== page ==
what would a docent sayI marveled at the opulence around every corner on my visit to an historic estate and gardens located in Washington DC. The lovely volunteer guide knew the smallest details of the magnificent home. She lovingly described 18th century Russian paintings, ornate furnishings, even the origins of the stainless steel counters in the kitchen.

Later, I wondered what a docent might say about my condo and all my precious belongings. What would visitors enjoy learning about my space? Here’s a sample tour, guided by a highly trained volunteer who loves each and every broken piece of china as much as I do:

“Please join me just inside the front door. Here we have a simple wooden bookcase made in the early seventies by a former boyfriend who was a carpenter, and still used by the family today for books and knickknacks.

As we step into the parlor, you can begin to see how the family has integrated modern technology and antiques. You may be surprised to see a stackable washer and dryer, right here next to a baby grand piano, circa 1904. Yes, this room serves both as a music room and a laundry room! Such a daring but very contemporary arrangement! And why not? The piano bench serves as an impromptu folding space for clothes pulled right from the dryer.

Underneath the piano you will see an antique Persian rug, at least that’s what the couple was told, and why they were willing to spend three times more than they had budgeted. Please do not step on the fringe which is already missing half the threads.

In the master bedroom, note the lovely mismatched vintage pillow cases purchased on a trip to Albuquerque and tossed with a devil may care attitude onto the bed. You’ll note if you look carefully there is a tiny rip in the hem of the coverlet, a nod to the owner’s Scotch-Irish utilitarian sensibility and her commitment to always putting the best forward, never mind the underpinnings.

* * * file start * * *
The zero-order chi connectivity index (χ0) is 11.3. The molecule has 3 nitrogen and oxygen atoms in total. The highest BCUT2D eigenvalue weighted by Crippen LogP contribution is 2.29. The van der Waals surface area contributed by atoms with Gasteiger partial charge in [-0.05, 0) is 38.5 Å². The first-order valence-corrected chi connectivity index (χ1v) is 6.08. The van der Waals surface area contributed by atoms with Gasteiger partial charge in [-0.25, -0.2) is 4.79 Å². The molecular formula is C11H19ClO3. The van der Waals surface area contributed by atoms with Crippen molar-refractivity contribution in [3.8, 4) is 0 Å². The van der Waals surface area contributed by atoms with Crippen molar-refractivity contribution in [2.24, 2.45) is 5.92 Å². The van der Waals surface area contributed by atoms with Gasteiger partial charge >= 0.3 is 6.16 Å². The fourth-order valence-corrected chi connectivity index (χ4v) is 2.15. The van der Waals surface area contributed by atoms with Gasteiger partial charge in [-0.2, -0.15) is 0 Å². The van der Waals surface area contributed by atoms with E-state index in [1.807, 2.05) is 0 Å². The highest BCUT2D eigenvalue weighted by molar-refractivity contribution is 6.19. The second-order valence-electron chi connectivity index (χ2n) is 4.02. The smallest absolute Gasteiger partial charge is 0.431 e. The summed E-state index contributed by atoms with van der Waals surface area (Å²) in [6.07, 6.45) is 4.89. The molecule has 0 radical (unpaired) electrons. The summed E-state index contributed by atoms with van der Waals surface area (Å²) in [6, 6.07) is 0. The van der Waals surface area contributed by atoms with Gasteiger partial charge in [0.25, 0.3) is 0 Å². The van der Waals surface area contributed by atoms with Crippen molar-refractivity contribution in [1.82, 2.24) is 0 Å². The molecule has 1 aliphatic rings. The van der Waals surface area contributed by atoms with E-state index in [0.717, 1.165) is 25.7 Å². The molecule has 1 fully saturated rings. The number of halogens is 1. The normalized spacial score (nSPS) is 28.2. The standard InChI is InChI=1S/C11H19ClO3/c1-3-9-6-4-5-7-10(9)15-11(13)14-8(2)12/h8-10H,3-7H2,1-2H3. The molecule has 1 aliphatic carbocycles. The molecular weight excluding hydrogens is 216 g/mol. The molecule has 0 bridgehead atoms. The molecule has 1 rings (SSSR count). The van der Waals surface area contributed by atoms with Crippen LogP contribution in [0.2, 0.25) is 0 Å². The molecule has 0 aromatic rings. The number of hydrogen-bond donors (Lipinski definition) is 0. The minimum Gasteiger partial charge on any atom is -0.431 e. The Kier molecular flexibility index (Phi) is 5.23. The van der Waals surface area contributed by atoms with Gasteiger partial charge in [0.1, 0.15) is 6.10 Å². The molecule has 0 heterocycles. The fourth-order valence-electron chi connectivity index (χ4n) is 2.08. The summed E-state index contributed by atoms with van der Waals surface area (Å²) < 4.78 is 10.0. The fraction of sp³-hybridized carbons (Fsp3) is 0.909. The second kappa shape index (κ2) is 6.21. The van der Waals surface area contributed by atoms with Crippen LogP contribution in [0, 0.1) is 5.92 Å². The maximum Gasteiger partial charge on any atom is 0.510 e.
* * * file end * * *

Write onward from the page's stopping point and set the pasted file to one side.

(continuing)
Let’s move to the combination kitchen-dining room-living room. The dining table and chairs were purchased at a discount furniture warehouse. It’s interesting to note that the couple returned to the warehouse after vowing years earlier never to go back, due to abominable customer service. Sometimes with home décor, as with life, principles must be compromised.

The ample closet space has facilitated the couple’s adjustment to condo living. As you can see, this hallway closet is half coat closet, half pantry, thanks to inexpensive shelving. This is one of three closets in the condo wherein objects miraculously disappear, only to reappear unexpectedly when one is looking for something else. Very quaint.

I see that you have spotted the bicycle in the guest bathroom. Note that the two wheels allow for easy relocation to another room in the event of an actual overnight guest or what passes for a dinner party.

Moving on to the combination office and guest room, you will see the large jade plant that has been in the family for over 25 years. Yes, it is gangly and creates a hazard when guests are on the sleeper sofa, but the owner can’t bear to part with it since it is, technically, still alive.

And finally, we have the owner’s desk. Here is where she e-mails friends and family, spends hours at the computer trying unsuccessfully to align columns and tables for a client presentation, and yes, writes humorous essays, and an occasional poem. If you click on the excel spreadsheet labeled submissions, you will note the frequent use of the phrase “encouraging rejection letter.”

This concludes our tour. If you have purchased the supplemental excursion to the storage locker, please follow me. Each of you will be able to select and open one miss-labeled box. Who knows what you may find – a hand-knit baby sweater, old love letters, or copies of lifetime warranties for obsolete mobile devices.

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